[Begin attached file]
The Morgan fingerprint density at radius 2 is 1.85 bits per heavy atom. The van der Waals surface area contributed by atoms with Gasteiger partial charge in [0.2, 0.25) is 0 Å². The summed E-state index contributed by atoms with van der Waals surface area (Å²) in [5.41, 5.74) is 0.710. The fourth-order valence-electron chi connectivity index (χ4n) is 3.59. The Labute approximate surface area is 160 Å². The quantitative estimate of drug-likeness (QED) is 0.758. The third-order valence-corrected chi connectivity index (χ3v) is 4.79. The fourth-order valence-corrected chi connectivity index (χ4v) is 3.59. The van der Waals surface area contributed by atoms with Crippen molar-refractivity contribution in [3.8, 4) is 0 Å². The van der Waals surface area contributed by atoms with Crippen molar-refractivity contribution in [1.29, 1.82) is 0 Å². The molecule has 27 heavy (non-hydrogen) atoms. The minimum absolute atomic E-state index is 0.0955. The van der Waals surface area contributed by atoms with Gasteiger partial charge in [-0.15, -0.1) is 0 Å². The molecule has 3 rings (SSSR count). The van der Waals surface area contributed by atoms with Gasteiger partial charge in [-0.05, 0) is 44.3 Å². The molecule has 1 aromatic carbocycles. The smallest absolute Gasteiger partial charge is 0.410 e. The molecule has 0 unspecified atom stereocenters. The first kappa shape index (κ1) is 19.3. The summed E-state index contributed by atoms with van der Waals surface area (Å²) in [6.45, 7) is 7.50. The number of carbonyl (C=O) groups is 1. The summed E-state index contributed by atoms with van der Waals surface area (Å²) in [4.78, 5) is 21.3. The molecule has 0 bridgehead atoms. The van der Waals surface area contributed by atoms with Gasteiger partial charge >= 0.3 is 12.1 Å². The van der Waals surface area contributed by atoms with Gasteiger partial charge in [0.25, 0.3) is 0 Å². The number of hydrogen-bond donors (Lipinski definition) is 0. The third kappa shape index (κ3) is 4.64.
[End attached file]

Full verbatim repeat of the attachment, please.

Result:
The Morgan fingerprint density at radius 2 is 1.85 bits per heavy atom. The van der Waals surface area contributed by atoms with Gasteiger partial charge in [0.2, 0.25) is 0 Å². The summed E-state index contributed by atoms with van der Waals surface area (Å²) in [5.41, 5.74) is 0.710. The fourth-order valence-electron chi connectivity index (χ4n) is 3.59. The Labute approximate surface area is 160 Å². The quantitative estimate of drug-likeness (QED) is 0.758. The third-order valence-corrected chi connectivity index (χ3v) is 4.79. The fourth-order valence-corrected chi connectivity index (χ4v) is 3.59. The van der Waals surface area contributed by atoms with Crippen molar-refractivity contribution in [3.8, 4) is 0 Å². The van der Waals surface area contributed by atoms with Crippen molar-refractivity contribution in [1.29, 1.82) is 0 Å². The molecule has 27 heavy (non-hydrogen) atoms. The minimum absolute atomic E-state index is 0.0955. The van der Waals surface area contributed by atoms with Gasteiger partial charge in [-0.15, -0.1) is 0 Å². The molecule has 3 rings (SSSR count). The van der Waals surface area contributed by atoms with Gasteiger partial charge in [-0.05, 0) is 44.3 Å². The molecule has 1 aromatic carbocycles. The smallest absolute Gasteiger partial charge is 0.410 e. The molecule has 0 unspecified atom stereocenters. The first kappa shape index (κ1) is 19.3. The summed E-state index contributed by atoms with van der Waals surface area (Å²) in [6.45, 7) is 7.50. The number of carbonyl (C=O) groups is 1. The summed E-state index contributed by atoms with van der Waals surface area (Å²) in [4.78, 5) is 21.3. The molecule has 0 bridgehead atoms. The van der Waals surface area contributed by atoms with Gasteiger partial charge >= 0.3 is 12.1 Å². The van der Waals surface area contributed by atoms with Gasteiger partial charge in [0.25, 0.3) is 0 Å². The number of hydrogen-bond donors (Lipinski definition) is 0. The third kappa shape index (κ3) is 4.64.